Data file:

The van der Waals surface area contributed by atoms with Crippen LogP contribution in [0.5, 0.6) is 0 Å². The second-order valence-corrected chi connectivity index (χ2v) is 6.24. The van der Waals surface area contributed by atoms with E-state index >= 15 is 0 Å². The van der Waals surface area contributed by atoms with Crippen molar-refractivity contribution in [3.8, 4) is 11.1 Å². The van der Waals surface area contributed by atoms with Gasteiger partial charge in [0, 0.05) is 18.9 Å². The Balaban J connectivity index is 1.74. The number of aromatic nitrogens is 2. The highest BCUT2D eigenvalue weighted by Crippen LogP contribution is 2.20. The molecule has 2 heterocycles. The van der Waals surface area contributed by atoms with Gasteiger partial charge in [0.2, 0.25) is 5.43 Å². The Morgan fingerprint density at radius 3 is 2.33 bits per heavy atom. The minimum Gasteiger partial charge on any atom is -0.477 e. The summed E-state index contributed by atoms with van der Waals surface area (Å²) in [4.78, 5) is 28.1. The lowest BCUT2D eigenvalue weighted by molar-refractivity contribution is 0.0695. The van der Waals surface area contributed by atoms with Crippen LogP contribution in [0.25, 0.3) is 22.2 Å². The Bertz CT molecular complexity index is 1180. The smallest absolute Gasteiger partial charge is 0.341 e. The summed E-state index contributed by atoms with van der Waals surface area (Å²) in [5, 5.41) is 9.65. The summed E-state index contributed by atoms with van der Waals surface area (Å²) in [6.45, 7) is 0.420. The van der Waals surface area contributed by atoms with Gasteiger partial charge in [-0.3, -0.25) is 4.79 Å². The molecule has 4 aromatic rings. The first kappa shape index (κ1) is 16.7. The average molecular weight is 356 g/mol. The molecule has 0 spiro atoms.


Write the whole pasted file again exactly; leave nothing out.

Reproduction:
The van der Waals surface area contributed by atoms with Crippen LogP contribution in [0.5, 0.6) is 0 Å². The second-order valence-corrected chi connectivity index (χ2v) is 6.24. The van der Waals surface area contributed by atoms with E-state index >= 15 is 0 Å². The van der Waals surface area contributed by atoms with Crippen molar-refractivity contribution in [3.8, 4) is 11.1 Å². The van der Waals surface area contributed by atoms with Gasteiger partial charge in [0, 0.05) is 18.9 Å². The Balaban J connectivity index is 1.74. The number of aromatic nitrogens is 2. The highest BCUT2D eigenvalue weighted by Crippen LogP contribution is 2.20. The molecule has 2 heterocycles. The van der Waals surface area contributed by atoms with Gasteiger partial charge in [0.2, 0.25) is 5.43 Å². The Morgan fingerprint density at radius 3 is 2.33 bits per heavy atom. The minimum Gasteiger partial charge on any atom is -0.477 e. The summed E-state index contributed by atoms with van der Waals surface area (Å²) in [4.78, 5) is 28.1. The lowest BCUT2D eigenvalue weighted by molar-refractivity contribution is 0.0695. The van der Waals surface area contributed by atoms with Crippen LogP contribution in [0.25, 0.3) is 22.2 Å². The Bertz CT molecular complexity index is 1180. The smallest absolute Gasteiger partial charge is 0.341 e. The summed E-state index contributed by atoms with van der Waals surface area (Å²) in [5, 5.41) is 9.65. The summed E-state index contributed by atoms with van der Waals surface area (Å²) in [6.45, 7) is 0.420. The van der Waals surface area contributed by atoms with Gasteiger partial charge in [-0.3, -0.25) is 4.79 Å². The molecule has 4 aromatic rings. The first kappa shape index (κ1) is 16.7. The average molecular weight is 356 g/mol. The molecule has 0 spiro atoms.